Note: Last month, cameraman Mike Simon accompanied Ann Curry to Borneo and into the Sebangau National Park in search of wild orangutans. He may have gotten more than he bargained for.
I've taken a lot of adventurous trips with Ann Curry. We traveled into the heartbreak of Sri Lanka after the tsunami. There have been three trips into the Darfur region of Africa, including the $4 a night guesthouse in Adre along the Chad/Sudan border. Our crew slept in sleeping bags for a week enduring Hurricane Katrina. We wore flak jackets in downtown Beirut. So, she knows how to rough it. I thought this trip should be easy. After all, any story that didn't involve body armor had to be a good one. But our trip to Sebangau National Park in Borneo would soon join this league of adventures.
We were late getting there because of a permission issue from a suspicious headhunter - one of the many colorful characters Indonesia holds. But that is definitely another story.
At dusk, we loaded up six people and thousands of dollars of heavy camera equipment into two small klotoks, traditional Kalimantan longboats, which seem better equipped for just two people. We skimmed four inches above the Sungai Sabangau River with little room to spare. I kept my eye on the spectacular Indonesian sunset so as not to remind myself that our boat, with its expensive equipment and precious human cargo, could capsize at any moment.
Soon, we slowed and eventually glided to a stop. In a half moon, I could make out a railway that hovered inches above a swamp. There was a handcart that would take us to the research facility. A handcart? Actually pumping up and down on a railway cart? But it was the only way to the research station.
For the first trip, we loaded our gear and three passengers. Our guide, Mark, our fixer Dian, and our anchor, Ann Curry. This was the path to the orangutans? They started down the railway descending into darkness. At 100 feet, the car derailed. Fortunately, the only damage was to our nerves. Nobody dropped into the drink. But, it had to be scary in the darkness of the Sebangau National Park… or should I say the Sebangau National Swamp.
Our railcar journeys were far less adventurous. We arrived with the camera equipment intact at the research station. It didn't quite feel like a research station. More like a rustic Louisiana fishing camp filled with Indonesian and British scholars. Like Grace from Oxford, England. She is literally watching trees grow. Then there is Laura from Cambridge who is studying, and I kid you not, watching peat moss develop on the forest floor. Soon, Krista, another one of the research scholars, arrived back from the forest with most of her trousers drenched. That was our first indication that we were in for a wet time.
We ate a very nicely cooked Indonesian meal that was prepared by the research station chef. Then we sat down to learn the ugly truth about Saturdays shoot. We would leave at three-thirty in the morning, march thru the same occasionally waist deep water that Krista and everyone else must go thru en route to tree and orangutan studies. But most importantly, for tonight anyway, we'd need to bag up whatever food we had and place them into plastic bins. Otherwise, the rats would smell it and crawl through our windows, across our mosquito net covered beds and attack the food. As horrible as that sounds, what tortured me that night was the fact that my shoes were going to be ruined and I'd have to travel home wearing my sandals and black socks.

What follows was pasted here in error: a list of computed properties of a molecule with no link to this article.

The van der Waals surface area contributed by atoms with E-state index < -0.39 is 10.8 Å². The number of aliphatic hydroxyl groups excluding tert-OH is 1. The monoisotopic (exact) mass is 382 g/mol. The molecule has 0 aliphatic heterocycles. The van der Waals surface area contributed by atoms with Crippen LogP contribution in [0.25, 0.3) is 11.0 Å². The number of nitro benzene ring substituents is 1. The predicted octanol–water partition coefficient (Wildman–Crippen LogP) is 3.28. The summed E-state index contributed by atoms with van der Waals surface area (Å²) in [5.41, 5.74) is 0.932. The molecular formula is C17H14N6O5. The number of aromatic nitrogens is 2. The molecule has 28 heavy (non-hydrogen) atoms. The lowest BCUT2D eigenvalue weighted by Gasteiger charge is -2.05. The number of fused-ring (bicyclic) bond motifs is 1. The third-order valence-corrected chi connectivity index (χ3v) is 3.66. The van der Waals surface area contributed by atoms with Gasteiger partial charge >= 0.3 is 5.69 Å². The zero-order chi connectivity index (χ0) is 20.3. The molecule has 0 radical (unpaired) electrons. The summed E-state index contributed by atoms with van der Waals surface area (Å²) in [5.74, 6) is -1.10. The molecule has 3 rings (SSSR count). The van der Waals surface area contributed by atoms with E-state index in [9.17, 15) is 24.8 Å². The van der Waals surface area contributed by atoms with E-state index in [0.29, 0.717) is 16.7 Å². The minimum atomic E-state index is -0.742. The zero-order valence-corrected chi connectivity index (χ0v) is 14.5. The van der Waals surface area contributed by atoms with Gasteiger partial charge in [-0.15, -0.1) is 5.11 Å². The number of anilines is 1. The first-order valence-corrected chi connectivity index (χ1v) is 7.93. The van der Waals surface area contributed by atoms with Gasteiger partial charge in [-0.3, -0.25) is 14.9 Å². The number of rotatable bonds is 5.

Three-thirty in the morning arrives earlier in the jungle than anywhere else in the world. Fatigue enhances the feelings of isolation. The black water emphasizes it.
Mark our guide told us, "don't worry about any leeches in that water. It's too acidic for them to survive.” That was good to know. The directions were simple enough: walk through the forest and water for two kilometers. Make a right at the path and walk into even more dense jungle. Walk another kilometer and start to look for wild orangutans high up in the trees. Really high, like fifty feet up. Along the way, we would all stumble and fall into the water. I would stumble in the swamp and reach out for something to steady me.
Unfortunately, many things live in the density of the jungle including poisonous ivy and tree bark. Those things infected my hand in a way that I'm still dealing with weeks later.
After finding, gaping at and photographing a beautiful wild orangutan mother named Inda and her baby, Isabella, we started making our way back. Along the way, a funny thing happened. We started enjoying this wet and dangerous place. We finally felt comfortable in our sweat soaked clothes and sloshing shoes that were filled with peat moss from the forest floor. We could look up at trees that soared hundreds of feet up and watch a wild orangutan climb effortlessly between them. We could listen to the beautiful sounds of the macaque monkey as its loud voice punctuated the jungle canopy. Most importantly, we learned that adventure is often messy. Just like life.